Investors' nerve lost out in the end.
It held up pretty well for most of a day which threw a Japanese earthquake at them, besides the rise to eurozone interest rates which, while expected, was seen as marking the beginning of the end of an era, in signalling that ultra-cheap money will not be here for ever.
And it is this cheap money which some (if not Ben Bernanke, the head of America's central bank) see as a factor in the jump in food prices.
"It has been a wild morning with the grains going through a wild swing lower during the aftershock in Japan," but pretty well recovered, Darrell Holladay at Country Futures said half way through Chicago's live trading session.
But, in the end, jitters caught up with agricultural commodities.
While prices managed some kind of recovery after the earthquake, when it, fortunately for all, turned out to be not in the same league as last month's, even corn closed lower in the end.
The "wild" swings ended on a downer, with Chicago
The fears which got them in the end were for the US Department of Agriculture report on Friday, which is expected to cut estimates for America's end-2010-11 corn stocks. But by how much?
The consensus is by some 90m bushels, to 586m bushels. And many traders also noted strong weekly US figures on ethanol production and broiler sets as evidence of demand rationing to keep inventories even this high may not be happening yet.
Still, "I caution that the figure seen on Friday morning has already been traded," Brian Henry at Benson Quinn Commodities said.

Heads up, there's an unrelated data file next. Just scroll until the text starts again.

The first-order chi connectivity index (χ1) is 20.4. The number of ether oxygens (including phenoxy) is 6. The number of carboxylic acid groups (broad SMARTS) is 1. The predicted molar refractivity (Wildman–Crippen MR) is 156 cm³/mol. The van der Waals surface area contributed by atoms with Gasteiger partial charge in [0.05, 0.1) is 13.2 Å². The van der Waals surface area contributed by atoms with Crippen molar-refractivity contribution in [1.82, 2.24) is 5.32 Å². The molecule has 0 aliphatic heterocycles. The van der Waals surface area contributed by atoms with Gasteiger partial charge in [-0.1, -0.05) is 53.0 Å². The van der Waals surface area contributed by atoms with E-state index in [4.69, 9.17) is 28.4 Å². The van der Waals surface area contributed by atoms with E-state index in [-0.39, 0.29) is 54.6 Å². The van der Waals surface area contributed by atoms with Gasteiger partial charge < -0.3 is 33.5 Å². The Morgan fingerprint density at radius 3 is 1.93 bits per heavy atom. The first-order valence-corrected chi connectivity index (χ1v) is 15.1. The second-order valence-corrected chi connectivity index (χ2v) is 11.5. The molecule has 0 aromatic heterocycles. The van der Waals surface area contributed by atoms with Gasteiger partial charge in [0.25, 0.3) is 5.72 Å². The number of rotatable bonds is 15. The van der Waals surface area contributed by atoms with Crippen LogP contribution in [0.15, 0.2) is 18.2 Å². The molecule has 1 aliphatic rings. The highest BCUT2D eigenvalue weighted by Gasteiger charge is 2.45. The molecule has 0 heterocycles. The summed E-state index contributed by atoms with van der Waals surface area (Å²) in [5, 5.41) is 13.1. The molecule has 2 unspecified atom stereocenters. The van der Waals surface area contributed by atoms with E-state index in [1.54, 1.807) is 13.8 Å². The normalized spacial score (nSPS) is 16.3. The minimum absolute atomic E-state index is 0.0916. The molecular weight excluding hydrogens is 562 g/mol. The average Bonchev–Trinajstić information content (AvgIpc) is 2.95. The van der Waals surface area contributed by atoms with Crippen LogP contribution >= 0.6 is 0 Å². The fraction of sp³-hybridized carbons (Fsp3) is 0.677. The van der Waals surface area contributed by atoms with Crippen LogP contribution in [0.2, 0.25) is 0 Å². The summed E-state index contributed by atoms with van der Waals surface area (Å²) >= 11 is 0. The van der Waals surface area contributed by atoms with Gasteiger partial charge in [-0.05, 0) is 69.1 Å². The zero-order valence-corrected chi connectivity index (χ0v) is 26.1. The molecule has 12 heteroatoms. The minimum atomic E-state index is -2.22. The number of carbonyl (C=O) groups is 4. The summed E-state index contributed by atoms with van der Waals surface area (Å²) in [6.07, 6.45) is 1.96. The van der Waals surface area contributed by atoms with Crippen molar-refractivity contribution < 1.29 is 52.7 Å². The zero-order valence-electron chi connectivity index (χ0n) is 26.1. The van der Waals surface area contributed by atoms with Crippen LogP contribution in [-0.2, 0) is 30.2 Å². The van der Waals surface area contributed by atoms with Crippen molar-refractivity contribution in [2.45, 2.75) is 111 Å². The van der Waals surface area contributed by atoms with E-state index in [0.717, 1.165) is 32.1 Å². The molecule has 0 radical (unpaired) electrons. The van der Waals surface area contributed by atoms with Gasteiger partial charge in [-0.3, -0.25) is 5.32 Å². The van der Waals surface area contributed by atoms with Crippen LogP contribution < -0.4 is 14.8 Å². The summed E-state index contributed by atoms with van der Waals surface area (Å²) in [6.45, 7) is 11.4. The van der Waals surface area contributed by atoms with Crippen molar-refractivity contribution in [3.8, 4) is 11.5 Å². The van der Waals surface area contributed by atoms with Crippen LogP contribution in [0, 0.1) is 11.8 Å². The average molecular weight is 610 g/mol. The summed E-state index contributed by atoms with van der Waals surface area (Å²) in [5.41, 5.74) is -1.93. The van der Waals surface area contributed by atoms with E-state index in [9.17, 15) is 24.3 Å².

And many funds appear to have agreed, selling an estimated 13,000 corn contracts.
And with corn lower, the other major crops thought twice. Especially with some poor weekly export sales data, notably for soybeans, of less than 200,000 tonnes.
"Soybean sales were dismal," Matthew Pierce at PitGuru said, while adding that at least actual exports of 350,000 tonnes to China were "supportive, with their consumption remaining strong in spite of weakening crush margins".
Among other soft commodities,
The May lot added 2.9% to 272.80 cents a pound, with London robusta coffee beans closing 1.1% higher at $2,496 a tonne.
The phenomenon was attributed to investors selling out of the soon-to-expire May lot and buying into further ahead contracts, which were supported by continued talk of Brazilian proposals for a sugar export tax, with a rate of 10% mooted.